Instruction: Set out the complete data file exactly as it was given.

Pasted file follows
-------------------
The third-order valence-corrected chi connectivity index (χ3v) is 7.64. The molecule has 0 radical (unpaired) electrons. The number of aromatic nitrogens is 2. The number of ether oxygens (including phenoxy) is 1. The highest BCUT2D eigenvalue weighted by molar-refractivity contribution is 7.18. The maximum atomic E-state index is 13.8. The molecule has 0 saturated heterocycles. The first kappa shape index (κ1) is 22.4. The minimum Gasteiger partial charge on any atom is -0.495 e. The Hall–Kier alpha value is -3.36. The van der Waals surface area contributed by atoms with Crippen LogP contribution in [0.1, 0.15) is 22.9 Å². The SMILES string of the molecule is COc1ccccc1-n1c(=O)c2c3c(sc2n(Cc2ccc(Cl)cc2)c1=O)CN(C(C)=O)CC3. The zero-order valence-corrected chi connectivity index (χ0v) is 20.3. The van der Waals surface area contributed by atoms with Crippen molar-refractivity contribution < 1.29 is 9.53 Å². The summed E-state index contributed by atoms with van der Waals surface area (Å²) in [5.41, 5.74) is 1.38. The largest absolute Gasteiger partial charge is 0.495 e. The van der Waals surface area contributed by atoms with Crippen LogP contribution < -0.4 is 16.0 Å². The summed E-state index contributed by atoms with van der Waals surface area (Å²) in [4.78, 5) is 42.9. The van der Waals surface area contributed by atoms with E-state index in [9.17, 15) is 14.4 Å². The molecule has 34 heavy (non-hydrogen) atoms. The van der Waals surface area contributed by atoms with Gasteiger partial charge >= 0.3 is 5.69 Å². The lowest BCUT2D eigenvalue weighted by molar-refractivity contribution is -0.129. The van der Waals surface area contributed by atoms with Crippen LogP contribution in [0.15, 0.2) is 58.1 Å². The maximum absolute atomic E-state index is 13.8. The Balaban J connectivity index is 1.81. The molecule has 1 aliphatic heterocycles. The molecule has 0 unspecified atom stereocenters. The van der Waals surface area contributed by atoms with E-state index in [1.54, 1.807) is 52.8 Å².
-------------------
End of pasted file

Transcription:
The third-order valence-corrected chi connectivity index (χ3v) is 7.64. The molecule has 0 radical (unpaired) electrons. The number of aromatic nitrogens is 2. The number of ether oxygens (including phenoxy) is 1. The highest BCUT2D eigenvalue weighted by molar-refractivity contribution is 7.18. The maximum atomic E-state index is 13.8. The molecule has 0 saturated heterocycles. The first kappa shape index (κ1) is 22.4. The minimum Gasteiger partial charge on any atom is -0.495 e. The Hall–Kier alpha value is -3.36. The van der Waals surface area contributed by atoms with Crippen LogP contribution in [0.1, 0.15) is 22.9 Å². The SMILES string of the molecule is COc1ccccc1-n1c(=O)c2c3c(sc2n(Cc2ccc(Cl)cc2)c1=O)CN(C(C)=O)CC3. The zero-order valence-corrected chi connectivity index (χ0v) is 20.3. The van der Waals surface area contributed by atoms with Crippen molar-refractivity contribution < 1.29 is 9.53 Å². The summed E-state index contributed by atoms with van der Waals surface area (Å²) in [5.41, 5.74) is 1.38. The largest absolute Gasteiger partial charge is 0.495 e. The van der Waals surface area contributed by atoms with Crippen LogP contribution < -0.4 is 16.0 Å². The summed E-state index contributed by atoms with van der Waals surface area (Å²) in [4.78, 5) is 42.9. The van der Waals surface area contributed by atoms with E-state index in [9.17, 15) is 14.4 Å². The molecule has 34 heavy (non-hydrogen) atoms. The van der Waals surface area contributed by atoms with Gasteiger partial charge >= 0.3 is 5.69 Å². The lowest BCUT2D eigenvalue weighted by molar-refractivity contribution is -0.129. The van der Waals surface area contributed by atoms with Crippen LogP contribution in [0.15, 0.2) is 58.1 Å². The maximum absolute atomic E-state index is 13.8. The Balaban J connectivity index is 1.81. The molecule has 1 aliphatic heterocycles. The molecule has 0 unspecified atom stereocenters. The van der Waals surface area contributed by atoms with E-state index in [1.54, 1.807) is 52.8 Å².